Office REIT Boston Properties
The real estate investment trust focuses on unique high-demand properties in the Washington, D.C., San Francisco, midtown Manhattan, Princeton, N.J., and Boston markets, where barriers to entry are high. Among the company's top tenants are Citigroup
For the fourth quarter, funds from operations (FFO) per diluted share increased by 3.8% to $1.09 from $1.05 last year. For the year, adjusted FFO increased by 2.2% to $4.25 per diluted share from $4.16. Both numbers are above the company's earlier forecasts, largely because the company was able to take advantage of some unexpected leasing opportunities during the fourth quarter.
What makes Boston Properties' performance most impressive is that the company does a very good job of making the most of the opportunities that are available and doesn't overreach. If markets are strong and investors are willing to pay a reasonable price for an office property, Boston Properties' will sell. In fact, the company has said that this applies to all of its properties, and this year it has sold a fair amount of properties and is using the funds to selectively reinvest in new properties and to fund a special dividend to shareholders that was paid earlier this fiscal year.
On the flip side, if it's cheaper to acquire an existing office property than to build, the company will acquire, and when it's cheaper to build a new property than to acquire an existing one, the company will build. Even though building itself is a risky process, Boston Properties is careful to build unique properties that will draw tenants and avoids constructing generic low-rent space.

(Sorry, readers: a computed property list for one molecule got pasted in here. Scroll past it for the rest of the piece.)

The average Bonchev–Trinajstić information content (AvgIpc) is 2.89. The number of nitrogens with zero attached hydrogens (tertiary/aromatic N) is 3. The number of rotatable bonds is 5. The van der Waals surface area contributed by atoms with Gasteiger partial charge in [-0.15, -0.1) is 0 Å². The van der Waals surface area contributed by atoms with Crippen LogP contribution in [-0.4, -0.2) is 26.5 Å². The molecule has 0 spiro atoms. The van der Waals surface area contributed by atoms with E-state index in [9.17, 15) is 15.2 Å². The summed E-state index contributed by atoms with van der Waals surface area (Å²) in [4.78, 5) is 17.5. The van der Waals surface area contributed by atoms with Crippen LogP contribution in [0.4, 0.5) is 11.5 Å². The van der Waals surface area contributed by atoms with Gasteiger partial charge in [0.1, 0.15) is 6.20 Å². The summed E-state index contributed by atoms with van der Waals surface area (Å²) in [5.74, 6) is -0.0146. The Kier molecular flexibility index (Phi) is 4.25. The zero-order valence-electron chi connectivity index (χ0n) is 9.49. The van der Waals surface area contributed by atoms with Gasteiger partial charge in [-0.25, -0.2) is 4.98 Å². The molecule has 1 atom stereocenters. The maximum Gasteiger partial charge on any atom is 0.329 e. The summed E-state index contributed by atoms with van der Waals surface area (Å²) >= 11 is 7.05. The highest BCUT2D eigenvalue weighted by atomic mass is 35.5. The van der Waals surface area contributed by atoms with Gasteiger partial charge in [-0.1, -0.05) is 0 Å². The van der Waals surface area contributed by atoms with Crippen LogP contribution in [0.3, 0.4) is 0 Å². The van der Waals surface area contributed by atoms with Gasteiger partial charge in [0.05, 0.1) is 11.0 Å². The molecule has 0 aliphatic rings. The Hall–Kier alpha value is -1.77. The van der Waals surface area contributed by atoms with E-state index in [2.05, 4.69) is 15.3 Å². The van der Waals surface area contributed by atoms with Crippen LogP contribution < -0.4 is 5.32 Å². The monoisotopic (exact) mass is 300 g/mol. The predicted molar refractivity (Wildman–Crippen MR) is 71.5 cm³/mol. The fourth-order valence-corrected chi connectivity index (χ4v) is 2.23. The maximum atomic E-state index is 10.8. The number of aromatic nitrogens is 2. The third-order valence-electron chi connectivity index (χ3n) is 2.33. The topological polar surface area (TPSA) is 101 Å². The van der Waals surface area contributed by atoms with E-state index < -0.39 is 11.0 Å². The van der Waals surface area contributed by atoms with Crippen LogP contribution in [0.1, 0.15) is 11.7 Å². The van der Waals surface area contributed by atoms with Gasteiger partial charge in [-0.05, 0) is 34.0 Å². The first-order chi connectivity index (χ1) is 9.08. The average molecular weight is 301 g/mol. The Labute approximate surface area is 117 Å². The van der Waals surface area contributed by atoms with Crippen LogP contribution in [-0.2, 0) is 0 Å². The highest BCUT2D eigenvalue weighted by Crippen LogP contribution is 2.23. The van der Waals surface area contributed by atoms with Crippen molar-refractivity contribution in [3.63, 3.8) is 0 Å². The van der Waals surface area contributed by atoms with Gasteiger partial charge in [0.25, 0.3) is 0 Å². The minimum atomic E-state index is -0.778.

The company's chief financial officer, Doug Linde, provided an example of this philosophy in Tuesday's conference call. The company recently purchased a property just outside of Boston in Waltham, Massachusetts. The property is only 67% leased and is leased at below-market rates, so it appears to be a dud. However, Waltham is one of the strongest markets in the Boston area and one the company has a great deal of experience in. The company expects that with a little TLC, it can bring the property up to market rates and get it fully leased by 2008. If the company is successful, as it has historically been, the property would offer an 8% cash yield. That would be a fantastic return, but to quote Linde, such opportunities are "few and far between." Still, that's the kind of creative thinking investors should look for in a REIT management team.
With a dividend yield of only 3.5% and a price-to-FFO multiple of 18.4, the stock is a bit pricey for a REIT, but Boston Properties is well-run with a history of not only strong performance but also of returning value to shareholders via dividend increases. Today's prices are by no means cheap, but for investors who are interested in wading into the REIT pool, slowly building a position in Boston Properties over a period of years sounds like a reasonable strategy to me.
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